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Eighth Circuit: § 1997e(e) Bars Compensatory Damages for First Amendment Religious Claims; Qualified Immunity Upheld

Eighth Circuit: § 1997e(e) Bars Compensatory Damages for First Amendment Religious Claims; Qualified Immunity Upheld

On March 19, 2012, the Eighth Circuit Court of Appeals held that 42 U.S.C. § 1997e(e) bars compensatory damages for a South Dakota prisoner’s exercise of religious freedom claims. The appellate court also found that prison officials were entitled to qualified immunity.

“‘Sukkot is a Jewish religious festival of thanksgiving celebrated originally as an autumn harvest festival that is commemorative of the temporary shelters of the Jews during their wandering in the wilderness,’” the appellate court noted. During observance of Sukkot, adherents of the Jewish faith eat their meals or reside outdoors in a small three-sided tent or booth called a succah. The South Dakota State Penitentiary (SDSP) owned a donated succah consisting “of a metal frame and poles that were covered on three sides by a canvas tarp. This succah was a temporary structure and was large enough to accommodate only one person.”

On four occasions from 2003 to 2006, Jewish prisoner Charles E. Sisney asked “to erect the donated succah in the SDSP prison yard and to eat his meals inside that succah. In the alternative, Sisney requested that he be allowed extra time in the recreation yard at sundown to recite a special benediction.” SDSP officials denied his requests.

Sisney then filed a federal civil rights suit against SDSP officials, alleging that their denials violated his First Amendment religious rights; he sought damages for those violations.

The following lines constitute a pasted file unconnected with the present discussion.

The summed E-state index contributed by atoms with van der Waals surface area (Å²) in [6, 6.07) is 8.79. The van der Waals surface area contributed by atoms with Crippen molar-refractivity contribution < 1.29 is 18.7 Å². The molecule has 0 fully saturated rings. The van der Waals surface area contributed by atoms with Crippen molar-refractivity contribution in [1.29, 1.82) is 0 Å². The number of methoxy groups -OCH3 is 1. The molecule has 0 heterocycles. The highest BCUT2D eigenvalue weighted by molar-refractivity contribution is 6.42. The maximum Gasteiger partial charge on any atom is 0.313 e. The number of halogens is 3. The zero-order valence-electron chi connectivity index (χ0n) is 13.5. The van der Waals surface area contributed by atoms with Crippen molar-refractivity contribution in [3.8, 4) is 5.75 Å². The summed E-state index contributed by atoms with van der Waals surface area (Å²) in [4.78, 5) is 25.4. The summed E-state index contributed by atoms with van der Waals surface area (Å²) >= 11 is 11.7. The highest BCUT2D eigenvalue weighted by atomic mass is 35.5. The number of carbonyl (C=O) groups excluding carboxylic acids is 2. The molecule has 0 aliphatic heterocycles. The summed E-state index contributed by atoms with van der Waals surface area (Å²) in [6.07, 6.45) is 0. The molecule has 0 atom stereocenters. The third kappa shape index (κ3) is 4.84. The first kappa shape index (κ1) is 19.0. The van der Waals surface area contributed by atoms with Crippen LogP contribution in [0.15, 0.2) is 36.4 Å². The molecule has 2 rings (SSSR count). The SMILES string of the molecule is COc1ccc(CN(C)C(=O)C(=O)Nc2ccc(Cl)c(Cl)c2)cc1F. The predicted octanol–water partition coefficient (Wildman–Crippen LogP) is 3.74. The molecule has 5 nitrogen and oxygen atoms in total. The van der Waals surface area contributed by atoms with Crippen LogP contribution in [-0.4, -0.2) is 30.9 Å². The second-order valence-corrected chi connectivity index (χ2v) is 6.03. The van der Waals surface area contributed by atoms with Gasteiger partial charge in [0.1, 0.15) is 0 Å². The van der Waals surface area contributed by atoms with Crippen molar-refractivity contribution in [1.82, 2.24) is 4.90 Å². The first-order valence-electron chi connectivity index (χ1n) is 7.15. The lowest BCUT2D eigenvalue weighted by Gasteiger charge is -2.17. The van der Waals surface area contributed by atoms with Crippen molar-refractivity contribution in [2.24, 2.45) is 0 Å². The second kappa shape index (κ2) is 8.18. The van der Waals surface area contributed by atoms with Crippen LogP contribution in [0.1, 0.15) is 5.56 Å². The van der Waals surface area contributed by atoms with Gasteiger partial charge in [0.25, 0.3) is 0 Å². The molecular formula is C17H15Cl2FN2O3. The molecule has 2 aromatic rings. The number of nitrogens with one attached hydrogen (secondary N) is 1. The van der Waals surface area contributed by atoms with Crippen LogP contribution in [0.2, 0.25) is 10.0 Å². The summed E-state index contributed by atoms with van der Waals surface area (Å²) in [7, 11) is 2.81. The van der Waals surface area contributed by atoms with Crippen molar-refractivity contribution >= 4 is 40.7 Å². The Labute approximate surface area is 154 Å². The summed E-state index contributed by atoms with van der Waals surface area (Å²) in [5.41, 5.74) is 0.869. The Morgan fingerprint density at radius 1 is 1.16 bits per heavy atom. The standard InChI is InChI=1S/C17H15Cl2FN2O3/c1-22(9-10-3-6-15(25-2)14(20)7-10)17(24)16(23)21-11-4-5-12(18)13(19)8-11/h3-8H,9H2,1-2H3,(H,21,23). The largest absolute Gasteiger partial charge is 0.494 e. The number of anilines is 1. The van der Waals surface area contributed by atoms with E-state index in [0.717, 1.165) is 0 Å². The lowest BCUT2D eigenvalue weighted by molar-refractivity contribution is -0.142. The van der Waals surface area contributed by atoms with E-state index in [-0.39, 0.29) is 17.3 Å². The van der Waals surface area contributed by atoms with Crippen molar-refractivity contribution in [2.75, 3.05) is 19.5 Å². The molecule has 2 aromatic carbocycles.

The district court granted summary judgment to the defendants, holding first that 42 U.S.C. § 1997e(e) of the Prison Litigation Reform Act (PLRA) barred Sisney from recovering compensatory damages because he did not allege a physical injury. Although punitive damages for First Amendment violations are available under § 1997e(e), the court found no basis for awarding such damages in this case. The district court further held that the SDSP “officials were entitled to qualified immunity, because Sisney had failed to cite ‘any case law that is similar enough to the denial of the use of a Sukkot Booth to find that a reasonable official would have understood such a denial violated Sisney’s First Amendment rights to exercise his religion.’”

On appeal, the Eighth Circuit first observed that it had previously held in Royal v. Kautzky, 375 F.3d 720, 723 (8th Cir. 2004) [PLN, April 2006, p.24] that § 1997e(e) bars compensatory damages for First Amendment violations. The appellate court rejected Sisney’s request to reconsider its ruling in Royal, citing the “cardinal rule” that “one panel is bound by the decision of a prior panel.”

The Court of Appeals also affirmed the district court’s grant of qualified immunity to the defendants, as it was not clearly established that the denial of Sisney’s requests constituted a violation of his First Amendment rights.

In a footnote, however, the Eighth Circuit noted that Sisney had raised “numerous other constitutional and statutory claims, including claims under ... the Religious Land Use and Institutionalized Persons Act of 2000 (RLUIPA), 42 U.S.C. § 2000cc–1(a).” Those claims were either dismissed or settled, and thus were not raised on appeal. “In addition,” the appellate court wrote, “we are informed by the [defendants] that under the parties’ settlement, Sisney may now purchase and use a succah, subject to certain safety and security requirements.” See: Sisney v. Reisch, 674 F.3d 839 (8th Cir. 2012), cert. denied.

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